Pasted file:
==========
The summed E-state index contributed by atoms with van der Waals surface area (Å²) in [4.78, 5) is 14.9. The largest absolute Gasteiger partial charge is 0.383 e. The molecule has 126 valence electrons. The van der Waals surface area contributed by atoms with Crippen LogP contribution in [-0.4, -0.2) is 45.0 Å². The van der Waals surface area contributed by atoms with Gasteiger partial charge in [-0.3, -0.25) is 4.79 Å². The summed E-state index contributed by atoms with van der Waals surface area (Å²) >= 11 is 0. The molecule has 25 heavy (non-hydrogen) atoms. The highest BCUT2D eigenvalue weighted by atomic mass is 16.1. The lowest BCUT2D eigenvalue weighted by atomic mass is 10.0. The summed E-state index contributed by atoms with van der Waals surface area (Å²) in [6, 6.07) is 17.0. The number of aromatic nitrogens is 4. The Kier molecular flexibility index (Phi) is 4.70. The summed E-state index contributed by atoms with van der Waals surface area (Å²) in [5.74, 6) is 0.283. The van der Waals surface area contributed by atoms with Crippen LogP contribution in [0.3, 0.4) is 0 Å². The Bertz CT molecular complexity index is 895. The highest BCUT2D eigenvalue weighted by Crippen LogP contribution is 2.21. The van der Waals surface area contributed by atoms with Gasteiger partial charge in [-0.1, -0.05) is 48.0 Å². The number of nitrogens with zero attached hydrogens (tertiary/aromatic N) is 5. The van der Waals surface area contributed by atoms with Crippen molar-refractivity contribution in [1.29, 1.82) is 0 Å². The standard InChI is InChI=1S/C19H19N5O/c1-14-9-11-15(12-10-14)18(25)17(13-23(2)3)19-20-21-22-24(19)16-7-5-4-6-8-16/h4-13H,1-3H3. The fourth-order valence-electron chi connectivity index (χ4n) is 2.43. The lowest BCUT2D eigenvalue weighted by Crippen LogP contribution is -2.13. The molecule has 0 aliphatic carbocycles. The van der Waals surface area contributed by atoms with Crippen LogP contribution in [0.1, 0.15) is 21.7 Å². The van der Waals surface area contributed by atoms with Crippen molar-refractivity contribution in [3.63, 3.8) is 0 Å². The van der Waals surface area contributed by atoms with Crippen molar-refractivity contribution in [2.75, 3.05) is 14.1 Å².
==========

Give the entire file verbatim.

The summed E-state index contributed by atoms with van der Waals surface area (Å²) in [4.78, 5) is 14.9. The largest absolute Gasteiger partial charge is 0.383 e. The molecule has 126 valence electrons. The van der Waals surface area contributed by atoms with Crippen LogP contribution in [-0.4, -0.2) is 45.0 Å². The van der Waals surface area contributed by atoms with Gasteiger partial charge in [-0.3, -0.25) is 4.79 Å². The summed E-state index contributed by atoms with van der Waals surface area (Å²) >= 11 is 0. The molecule has 25 heavy (non-hydrogen) atoms. The highest BCUT2D eigenvalue weighted by atomic mass is 16.1. The lowest BCUT2D eigenvalue weighted by atomic mass is 10.0. The summed E-state index contributed by atoms with van der Waals surface area (Å²) in [6, 6.07) is 17.0. The number of aromatic nitrogens is 4. The Kier molecular flexibility index (Phi) is 4.70. The summed E-state index contributed by atoms with van der Waals surface area (Å²) in [5.74, 6) is 0.283. The van der Waals surface area contributed by atoms with Crippen LogP contribution in [0.3, 0.4) is 0 Å². The Bertz CT molecular complexity index is 895. The highest BCUT2D eigenvalue weighted by Crippen LogP contribution is 2.21. The van der Waals surface area contributed by atoms with Gasteiger partial charge in [-0.1, -0.05) is 48.0 Å². The number of nitrogens with zero attached hydrogens (tertiary/aromatic N) is 5. The van der Waals surface area contributed by atoms with Crippen molar-refractivity contribution in [1.29, 1.82) is 0 Å². The standard InChI is InChI=1S/C19H19N5O/c1-14-9-11-15(12-10-14)18(25)17(13-23(2)3)19-20-21-22-24(19)16-7-5-4-6-8-16/h4-13H,1-3H3. The fourth-order valence-electron chi connectivity index (χ4n) is 2.43. The lowest BCUT2D eigenvalue weighted by Crippen LogP contribution is -2.13. The molecule has 0 aliphatic carbocycles. The van der Waals surface area contributed by atoms with Crippen LogP contribution in [0.1, 0.15) is 21.7 Å². The van der Waals surface area contributed by atoms with Crippen molar-refractivity contribution in [3.63, 3.8) is 0 Å². The van der Waals surface area contributed by atoms with Crippen molar-refractivity contribution in [2.75, 3.05) is 14.1 Å².